An eyecatcher was Lot 202 Milehigh Magic who is a 2nd January foal from a Falcon Seelster mare Falcon Magic, the same family as 2yo starter First Flight In. For his age, this yearling looked a good size and beautifully presented, and was a great buy at $8,500 for Wayne Adams.

Lot 257 Fugio Denario is also by a Falcon Seelster mare who belongs to the family of Tammera and Tentative (which is a family Mark and Pauline O’Connor have long admired).

The cross with Falcon Seelster is a potentially very good one – Panspacificflight has stunning maternal lines, being from a full sister to the dam of Art Major and Perfect Art, and therefore the grandson of the great Rodine Hanover. Some of Art Major’s best performers have been from Falcon Seelster mares (Art Official being one of them.) Another Panspacificflight yearling from Falcon Seelster mare was withdrawn before the sale (Lot 98 from Tuapeka Osprey).

Artsplace is the damsire of Lot 135 First Class Arden (passed in $10,000, reserve $12,000)  – and Artsplace is a sire who has successfully crossed with Panspacificflight’s dam for the 46 win gelding Thereandpanlines (won over $900,000), plus Rodine Hanover produced Real Artist by Artsplace, and of course Art Major is by Artsplace.

Another damsires working well with Art Major and his maternal line appears to be Safely Kept, and the O’Connors put their Safely Kept mare Highview Dream to Panspacificflight to get Lot 232 Comin At Ya which sold for just $6000.

So there was some really thoughtful breeding going on here which went largely unrewarded in terms of financial return but may well prove successful on the track.

Panspacificflight himself is here because of a handshake deal between Brent McIntyre and the stallion’s Amish owner to make frozen semen available at Macca Lodge.

Like his career as a racehorse (a very good 2yo and 3yo season, suspensory injury, given his 4yo year off in the hope of getting him back to his best, but retired to stud at 5yo), Panspacificflight’s career as a sire may end up a little uneven in its progress. He stands in Indiana, and by a stud that is very locally focused. He got good numbers and good results from his first couple of years, but dropped significantly for the next two (in large part due to the arrival of Always A Virgin in the area  – see the statistics below from the Indiana Harness register). His numbers then picked up again and may well fluctuate until the bigger crops start racing. But it looks hopeful that many in Indiana returned to give him another good go.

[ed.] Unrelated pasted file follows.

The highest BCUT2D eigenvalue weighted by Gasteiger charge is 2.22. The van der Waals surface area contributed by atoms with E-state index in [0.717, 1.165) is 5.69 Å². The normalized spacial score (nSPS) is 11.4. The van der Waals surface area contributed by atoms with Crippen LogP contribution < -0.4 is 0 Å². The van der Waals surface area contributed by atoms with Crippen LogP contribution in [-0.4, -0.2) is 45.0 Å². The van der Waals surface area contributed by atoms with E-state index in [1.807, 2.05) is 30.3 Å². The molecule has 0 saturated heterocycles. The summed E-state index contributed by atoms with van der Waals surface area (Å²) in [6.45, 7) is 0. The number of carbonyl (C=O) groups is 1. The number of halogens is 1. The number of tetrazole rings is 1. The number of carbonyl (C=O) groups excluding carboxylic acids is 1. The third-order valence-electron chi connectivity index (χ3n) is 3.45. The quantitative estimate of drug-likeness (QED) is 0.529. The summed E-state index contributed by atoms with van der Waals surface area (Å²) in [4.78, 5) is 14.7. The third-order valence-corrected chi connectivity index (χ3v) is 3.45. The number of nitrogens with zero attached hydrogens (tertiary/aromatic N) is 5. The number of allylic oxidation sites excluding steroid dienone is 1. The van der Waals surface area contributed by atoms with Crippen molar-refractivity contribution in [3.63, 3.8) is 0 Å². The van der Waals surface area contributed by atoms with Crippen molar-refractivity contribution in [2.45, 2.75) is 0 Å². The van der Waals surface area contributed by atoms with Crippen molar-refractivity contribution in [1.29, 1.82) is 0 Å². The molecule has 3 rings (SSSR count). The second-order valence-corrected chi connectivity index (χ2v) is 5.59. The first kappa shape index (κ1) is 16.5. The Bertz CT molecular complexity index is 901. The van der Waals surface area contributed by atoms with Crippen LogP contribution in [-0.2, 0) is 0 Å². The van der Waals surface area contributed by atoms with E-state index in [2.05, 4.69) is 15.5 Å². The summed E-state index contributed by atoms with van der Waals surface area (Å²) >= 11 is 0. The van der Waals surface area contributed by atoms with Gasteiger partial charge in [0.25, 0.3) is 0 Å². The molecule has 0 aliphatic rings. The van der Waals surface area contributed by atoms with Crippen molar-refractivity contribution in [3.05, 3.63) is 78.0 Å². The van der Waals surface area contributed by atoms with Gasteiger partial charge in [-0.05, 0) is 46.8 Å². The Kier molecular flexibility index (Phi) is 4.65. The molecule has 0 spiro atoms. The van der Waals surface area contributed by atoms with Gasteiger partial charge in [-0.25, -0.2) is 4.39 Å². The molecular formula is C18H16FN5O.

Mares     Foals/        Winners                Total

Bred        Starters     2:00/1:55             Earnings

2007-IN 161           92/71         50/29            $4,652,116
2008-IN  104          56/44          30/18            $2,084,760
2009-IN  54             33/22          14/8               $581,048
2010-IN  91             49/27            5/2                $133,111
2011-IN  192           122/- – –
2012-IN  148           35/- – –
2013-IN  52 – – –

2009-IN  159          119/101       69/42            $3,616,121
2010-IN  153          111/67          35/11            $1,143,581
2011-IN  94               50/- – –
2012-IN  65              25/- – –
2013-IN  147 – – –

In New Zealand, his numbers of live foals is very small but the arrival of his 2yos on the track – and more as next seasons 3yos – could see interest rise. We are unlikely to see his foals at next year’s yearling sales, given the trend of numbers and prices, but I wouldn’t be surprised to see him get some very good percentages in the long run from such small opportunities, particularly if the breeders that patronise him are thinking about the matches and giving him decent mares. As well as some of the crosses mentioned above, he’s certainly one to try with a good Live Or Die mare, in terms of latching into the top lines in his pedigree.

Panspacificflight colt Lot 77

Lot 77 Panspacificflight colt from Bettor’s Delight mare

Lot 232 Panspacificflight filly from Safely Kept mare

Lot 232 Panspacificflight filly from Safely Kept mare

Lot 202 Panspacificflight colt from Falcon Seelster mare

Lot 202 Panspacificflight colt from Falcon Seelster mare

Lot 340 Panspacificflight colt from Armbro Operative mare

Lot 340 Panspacificflight colt from Armbro Operative mare

Lot 257 Panspacificflight filly from Falcon Seelster mare

Lot 257 Panspacificflight filly from Falcon Seelster mare

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I’m taking a look at some of the newer sires, and how they performed in terms of prices gained at the yearling sales.

I’m using averages this time, but where a single result skews the overall range, I will also show the average without the top price.

Overall, the sales show again how hard it is for breeders to take a punt on new sires, no matter how good their reputation – and that’s because the buying market stands back from them. And yet if we don’t support newer sires at the commercial end of our industry, we are lacking the progressive attitude that our industry badly needs.

I’ve blogged before about this (New sires trying to gain traction, 30 January 2013) and I will follow several of the same sires this time but focusing on their sales results.

Let’s start with Changeover. When I blogged about him in January he had 11 qualifiers. That has increased to 19 and it seems like his name is popping up regularly in the results of workouts and trials, and increasingly in races. He’s had 9 starters and just the 1 winner so far. But these are good statistics from a 2yo crop of just 49 registered foals, and you hear many good reports from trainers and some of the horses that are racing look like they will win before long – Prince Of Pops, Bold Ruler and Controversial are three that come to mind.